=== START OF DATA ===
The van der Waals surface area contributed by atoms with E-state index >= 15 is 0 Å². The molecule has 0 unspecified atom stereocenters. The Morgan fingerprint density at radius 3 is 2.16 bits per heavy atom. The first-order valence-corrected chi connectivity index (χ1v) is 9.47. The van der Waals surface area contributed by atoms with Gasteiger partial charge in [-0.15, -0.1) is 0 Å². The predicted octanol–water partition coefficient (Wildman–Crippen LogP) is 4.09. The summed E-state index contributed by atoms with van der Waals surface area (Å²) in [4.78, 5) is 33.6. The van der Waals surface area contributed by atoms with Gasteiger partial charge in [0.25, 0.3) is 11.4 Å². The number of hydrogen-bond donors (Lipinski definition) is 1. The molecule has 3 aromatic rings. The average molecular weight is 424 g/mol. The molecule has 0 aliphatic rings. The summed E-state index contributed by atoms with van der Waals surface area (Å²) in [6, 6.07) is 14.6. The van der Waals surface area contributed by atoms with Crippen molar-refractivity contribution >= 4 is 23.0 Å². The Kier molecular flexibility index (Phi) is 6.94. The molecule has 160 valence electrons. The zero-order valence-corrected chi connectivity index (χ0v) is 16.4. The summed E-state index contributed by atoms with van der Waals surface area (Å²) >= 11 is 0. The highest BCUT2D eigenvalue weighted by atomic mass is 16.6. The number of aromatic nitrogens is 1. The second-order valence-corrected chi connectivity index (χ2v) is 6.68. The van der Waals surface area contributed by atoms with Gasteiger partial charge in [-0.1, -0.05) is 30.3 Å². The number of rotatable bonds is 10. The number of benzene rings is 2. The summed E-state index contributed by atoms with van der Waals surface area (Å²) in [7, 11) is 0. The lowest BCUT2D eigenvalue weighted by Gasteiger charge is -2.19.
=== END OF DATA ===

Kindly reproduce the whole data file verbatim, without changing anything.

The van der Waals surface area contributed by atoms with E-state index >= 15 is 0 Å². The molecule has 0 unspecified atom stereocenters. The Morgan fingerprint density at radius 3 is 2.16 bits per heavy atom. The first-order valence-corrected chi connectivity index (χ1v) is 9.47. The van der Waals surface area contributed by atoms with Gasteiger partial charge in [-0.15, -0.1) is 0 Å². The predicted octanol–water partition coefficient (Wildman–Crippen LogP) is 4.09. The summed E-state index contributed by atoms with van der Waals surface area (Å²) in [4.78, 5) is 33.6. The van der Waals surface area contributed by atoms with Gasteiger partial charge in [0.25, 0.3) is 11.4 Å². The number of hydrogen-bond donors (Lipinski definition) is 1. The molecule has 3 aromatic rings. The average molecular weight is 424 g/mol. The molecule has 0 aliphatic rings. The summed E-state index contributed by atoms with van der Waals surface area (Å²) in [6, 6.07) is 14.6. The van der Waals surface area contributed by atoms with Crippen molar-refractivity contribution >= 4 is 23.0 Å². The Kier molecular flexibility index (Phi) is 6.94. The molecule has 160 valence electrons. The zero-order valence-corrected chi connectivity index (χ0v) is 16.4. The summed E-state index contributed by atoms with van der Waals surface area (Å²) >= 11 is 0. The highest BCUT2D eigenvalue weighted by atomic mass is 16.6. The number of aromatic nitrogens is 1. The second-order valence-corrected chi connectivity index (χ2v) is 6.68. The van der Waals surface area contributed by atoms with Gasteiger partial charge in [-0.1, -0.05) is 30.3 Å². The number of rotatable bonds is 10. The number of benzene rings is 2. The summed E-state index contributed by atoms with van der Waals surface area (Å²) in [7, 11) is 0. The lowest BCUT2D eigenvalue weighted by Gasteiger charge is -2.19.